Kicking off "National Cybersecurity Awareness Month," she said the new recruits would "help fulfill the department's broad mission to protect the nation's cyber infrastructure, systems and networks." "Effective cybersecurity requires all partners -- individuals, communities, government entities and the private sector -- to work together to protect our networks and strengthen our cyber resiliency," Napolitano said.

 

(Source: AFP)

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AFP

Friday, October 02, 2009 11:44:23 AM (W. Europe Standard Time, UTC+01:00)  #     | 

"We were at a restaurant for my mom's birthday. I looked over and there are my daughter and my oldest son texting, holding their phones under the table," said the mom of four in Lewiston, Idaho. "I just came unglued. I was like, `Are you kidding? You're at your grandma's birthday party. Put those phones away now!'"

We all know teens love their gadgets more for texting than talking. But the devices are posing some new challenges for parents. How can they teach their tech-savvy kids some electronic etiquette? So far, parents are learning on the fly, imposing new rules for their young offenders such as "no texting at dinner."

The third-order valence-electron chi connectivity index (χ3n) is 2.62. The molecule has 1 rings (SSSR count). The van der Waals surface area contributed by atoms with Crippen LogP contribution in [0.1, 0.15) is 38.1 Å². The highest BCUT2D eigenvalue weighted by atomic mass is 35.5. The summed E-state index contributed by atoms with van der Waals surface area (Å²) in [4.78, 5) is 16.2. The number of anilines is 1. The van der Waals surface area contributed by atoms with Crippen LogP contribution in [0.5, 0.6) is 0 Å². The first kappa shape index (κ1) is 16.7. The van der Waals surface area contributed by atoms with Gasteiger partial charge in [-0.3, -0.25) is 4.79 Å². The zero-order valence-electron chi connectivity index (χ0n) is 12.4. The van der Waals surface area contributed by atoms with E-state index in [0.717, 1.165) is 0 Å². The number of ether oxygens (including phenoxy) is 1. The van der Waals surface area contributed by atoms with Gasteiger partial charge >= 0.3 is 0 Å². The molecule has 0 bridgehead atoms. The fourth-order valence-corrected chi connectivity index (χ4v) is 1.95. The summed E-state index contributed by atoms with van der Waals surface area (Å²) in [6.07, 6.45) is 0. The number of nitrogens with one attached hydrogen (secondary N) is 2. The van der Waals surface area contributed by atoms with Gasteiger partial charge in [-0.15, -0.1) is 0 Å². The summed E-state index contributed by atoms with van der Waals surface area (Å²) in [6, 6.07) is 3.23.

(Source: AP)

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AP

Friday, October 02, 2009 10:21:46 AM (W. Europe Standard Time, UTC+01:00)  #     | 
 Thursday, October 01, 2009

A long-time critic of the video game industry has sued Facebook for US$40 million, saying that the social networking site harmed him by not removing angry postings made by Facebook gamers.

Thompson is best know for bringing suit against Grand Theft Auto's Take Two Interactive, Sony Computer Entertainment America, and Wal-Mart, arguing that the game caused violent behavior. In 2005 episode of CBS's 60 Minutes, Thompson likened the popular video game to a "murder simulator" and blamed it for the 2003 shooting deaths of two police officers and a 911 dispatcher in Fayette, Alabama.

 

(Source: PCWorld)

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PCWorld 

Thursday, October 01, 2009 2:05:12 PM (W. Europe Standard Time, UTC+01:00)  #     | 

It's your birthday. And thanks to your Facebook profile, everybody knows that. Your wall fills up with well wishes from hundreds of "friends." Sure, it's nice to be noticed. But security experts are skeptical about whether sharing information, such as birthdays, with a broad audience is a bright idea. "It's all about providing the bad guy with intelligence," said Robert Siciliano, CEO of IDtheftsecurity.com.